“Hamstrung” Athletes Should Sleep With Their Injured Leg Bent
“Hamstrung” Athletes Should Sleep With Their Injured Leg Bent

Training Room Tips: Sleep With the Leg Bent When Healing the Hamstrings

Dick Moss, Editor

Do you have athletes with hamstring pulls? If so, the way they sleep can affect how quickly they recovery. In fact, sleeping with the injured leg in a bent position will allow a pulled hamstring to recover more quickly.

Why Keep the Leg Bent?
This advice runs contrary to previous practice, in which the injured muscle was stretched as soon as possible.

New research and practical trials by physiotherapists such as Darren Jermyn at the Laurentian Hospital Sports Clinic in Sudbury, Ontario,  have shown that the muscle should be stretched as little as possible during the acute phase of the injury.

It's like having a cut on your finger. If you constantly stretch the cut so the edges of the wound move apart, the scab breaks and healing takes longer. Muscle pulls are similar—the torn muscle fibers must be allowed to rejoin so they can heal.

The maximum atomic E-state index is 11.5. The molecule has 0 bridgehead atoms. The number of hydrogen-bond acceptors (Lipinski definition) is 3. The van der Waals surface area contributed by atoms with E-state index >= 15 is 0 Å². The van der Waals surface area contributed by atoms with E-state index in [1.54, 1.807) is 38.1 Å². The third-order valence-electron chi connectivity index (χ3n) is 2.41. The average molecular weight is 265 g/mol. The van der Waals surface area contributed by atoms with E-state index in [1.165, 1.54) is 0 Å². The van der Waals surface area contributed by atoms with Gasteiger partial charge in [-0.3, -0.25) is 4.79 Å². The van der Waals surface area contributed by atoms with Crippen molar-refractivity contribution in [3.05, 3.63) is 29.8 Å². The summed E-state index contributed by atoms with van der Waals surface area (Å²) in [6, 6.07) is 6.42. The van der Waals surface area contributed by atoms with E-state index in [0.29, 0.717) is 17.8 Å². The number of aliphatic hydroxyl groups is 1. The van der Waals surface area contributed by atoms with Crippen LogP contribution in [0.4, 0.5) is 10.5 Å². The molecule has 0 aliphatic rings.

In the case of a hamstring pull, a great way to speed healing—in conjunction with icing—is to keep the knee bent while sleeping.

This prevents stretching of the hamstrings, since the muscles are relaxed when the leg is bent and taut when the leg is straight. It allows the injured muscles fibres to rejoin, and reduces tension in the muscle fibres for better bloodflow, reduced pain levels and faster healing.

This treatment of icing, sleeping with the leg bent and avoidance of stretching should be maintained for the first 48 hours.

One warning: the athlete will likely awaken feeling stiff, which is a normal part of the healing process. When this occurs, they should resist the urge to stretch. And, as always, this treatment should be performed in conjunction with a qualified health professional.

Reference: Darren Jermyn (BScPT).
Darren Jermyn is a physiotherapist and track coach in Sudbury, Ontario, Canada.

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